It’s also worth noting at the time, there was no internal instruments for dancers to bring up these issues in a way that wouldn’t put them in direct conflict with the members of the artistic teams that were causing the issues. So after she found out that her contract was not being renewed, she came forward with a story. And that pretty much brings us up to the present.

Margaret Fuhrer:
Yeah. I mean, while the allegations hinge on that one—the actions of that one ballet mistress, the whole organization was complicit in creating this environment where there was no safe way to report discrimination, where there was no way to discipline this ballet mistress who was on a lifetime contract.

I feel like the gut-punch quote from the Times‘ story about the settlement is this one from Lopes Gomes. She said: “I can’t say I’m thrilled to stay at Staatsballett, but I am happy to have work and to dance.” And how awful that the state of the ballet world is so precarious that she feels she has no choice but to remain at this company even after all this turmoil.

Courtney Escoyne:
And even if they have set up—Staatsballett has done work to set up an outside agency that they can report incidents to so that there is a process for reporting discrimination. But also, as far as anything I have heard has been, this ballet mistress in question has not been disciplined in any way. I have not heard anything about making really internal changes to create that accountability. Everyone is going to be certainly watching and paying attention now, and Lopes Gomes, obviously, is not afraid to come forward and talk about what’s happening. But she is contracted through the end of the 2022 season—who’s to say what kind of treatment she is going to be facing going back into those studios?

Cadence Neenan:
I feel like, more than any kind of relief at hearing of the settlement, honestly, all I felt was like so many questions rising up. Theresa Ruth Howard actually posed a lot of the same questions on the Memoirs of Blacks in Ballet Instagram account, asking, “what measures have been put in place to assure that there is no retaliation upon her return?” And “I’m happy that she will return, but has the organization done the work necessary to receive her?” And I think that was really what immediately came to my head when I read the details of this settlement, is, really, how is this going to work? Is this actually going to be a safe and healthy environment for Lopes Gomes?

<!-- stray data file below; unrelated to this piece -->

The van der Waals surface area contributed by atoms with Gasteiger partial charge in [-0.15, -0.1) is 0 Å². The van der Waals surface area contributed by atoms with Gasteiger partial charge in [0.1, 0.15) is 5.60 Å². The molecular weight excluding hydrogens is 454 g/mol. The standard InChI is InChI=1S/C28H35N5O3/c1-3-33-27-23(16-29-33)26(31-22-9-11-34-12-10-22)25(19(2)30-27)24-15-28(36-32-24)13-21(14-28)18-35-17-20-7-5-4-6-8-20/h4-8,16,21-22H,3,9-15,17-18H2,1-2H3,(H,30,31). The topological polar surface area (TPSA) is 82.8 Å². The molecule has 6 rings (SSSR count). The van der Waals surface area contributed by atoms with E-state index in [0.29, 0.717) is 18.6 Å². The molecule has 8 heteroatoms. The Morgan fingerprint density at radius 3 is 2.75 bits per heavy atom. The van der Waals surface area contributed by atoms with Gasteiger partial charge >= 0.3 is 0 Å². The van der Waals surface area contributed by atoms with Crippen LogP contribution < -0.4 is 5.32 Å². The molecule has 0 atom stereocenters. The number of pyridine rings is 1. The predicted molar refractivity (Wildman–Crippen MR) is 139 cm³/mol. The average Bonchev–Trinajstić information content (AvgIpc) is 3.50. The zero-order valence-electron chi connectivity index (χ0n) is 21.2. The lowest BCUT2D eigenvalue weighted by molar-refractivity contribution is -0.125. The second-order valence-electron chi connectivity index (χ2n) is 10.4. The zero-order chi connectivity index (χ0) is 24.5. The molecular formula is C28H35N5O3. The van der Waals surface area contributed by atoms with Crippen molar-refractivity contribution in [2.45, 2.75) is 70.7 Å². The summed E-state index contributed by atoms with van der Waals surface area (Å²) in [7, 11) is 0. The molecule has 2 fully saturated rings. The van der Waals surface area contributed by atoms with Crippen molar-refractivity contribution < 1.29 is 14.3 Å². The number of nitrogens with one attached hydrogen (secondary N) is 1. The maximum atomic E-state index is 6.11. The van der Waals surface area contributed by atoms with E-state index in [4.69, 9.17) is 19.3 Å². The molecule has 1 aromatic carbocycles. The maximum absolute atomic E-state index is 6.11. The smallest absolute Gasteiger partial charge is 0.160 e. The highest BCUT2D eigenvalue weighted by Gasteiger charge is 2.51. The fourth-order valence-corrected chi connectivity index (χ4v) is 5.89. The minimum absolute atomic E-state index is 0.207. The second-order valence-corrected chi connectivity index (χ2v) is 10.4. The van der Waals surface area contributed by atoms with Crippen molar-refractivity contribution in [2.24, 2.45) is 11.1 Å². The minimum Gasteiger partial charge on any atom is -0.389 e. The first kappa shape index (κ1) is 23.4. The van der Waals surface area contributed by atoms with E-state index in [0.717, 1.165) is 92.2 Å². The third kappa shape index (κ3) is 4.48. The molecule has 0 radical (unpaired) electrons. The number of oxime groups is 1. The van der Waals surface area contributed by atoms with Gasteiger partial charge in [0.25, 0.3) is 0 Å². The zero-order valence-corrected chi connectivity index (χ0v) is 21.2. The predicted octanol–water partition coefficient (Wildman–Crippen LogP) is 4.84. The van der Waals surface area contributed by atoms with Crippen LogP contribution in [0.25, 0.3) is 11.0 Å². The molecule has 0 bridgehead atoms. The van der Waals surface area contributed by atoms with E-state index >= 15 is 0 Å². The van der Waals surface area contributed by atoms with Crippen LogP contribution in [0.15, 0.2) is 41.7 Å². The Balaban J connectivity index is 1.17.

Courtney Escoyne:
It’s just terrible that my gut-punch reaction to this was, is she going to get to dance? And feeling like the answer was going to be no, and that’s terrible. Like, we shouldn’t instinctively being like, from what I know about ballet, because of this whole thing, she’s not going to get to dance this year even though she has contract. That’s terrible that, that is like… we people who love ballet and love dance and also recognize how far there is to go and making it a more equitable workplace and also a healthy workplace. The fact that we’re sitting here being like, yeah, this probably is not going to go well, that’s awful. That shouldn’t be the way that it is.

Margaret Fuhrer:
Yeah. I mean, here’s hoping the settlement is sort of the beginning of the journey for Staatsballett instead of the end of it, and that they continue to work on practices that will make for a more inclusive and equitable work environment. Fingers and toes crossed, because otherwise I don’t know what her, what Chloe’s life is going to look like there for the next year.

All right. Moving on to our next segment. We are now going to talk about a recent Dance Magazine piece that hits on feelings that I think a lot of people are feeling, both in the dance world and well beyond the dance world. Dancer and choreographer and educator and administrator and friend of the pod Brinda Guha wrote an essay titled, “I’m Just Saying, I’ll Need Like Another Solid Week Before I Can Reply to Your Email.” Which, moment of silence for that excellent title. It’s a wide-ranging piece that we encourage you to read in its entirety. Of course we’ll link to it in the episode description, but at the heart of it is an indictment of this insidious idea that because dance artists are strong and resilient, they should be able to immediately snap back to some version of “normal activity” as things start to reopen. Like, responding to emails about teaching or performance opportunities within hours, for example, as the title references. And as Brinda says, we cannot just pretend this past year didn’t happen. We can’t pretend it didn’t leave scars. We can’t pretend that the pandemic is over, because it’s not over yet. And also, as we’ve asked a lot on this podcast, do we even want to go back to the “normal” dance world way of operating?

Cadence Neenan: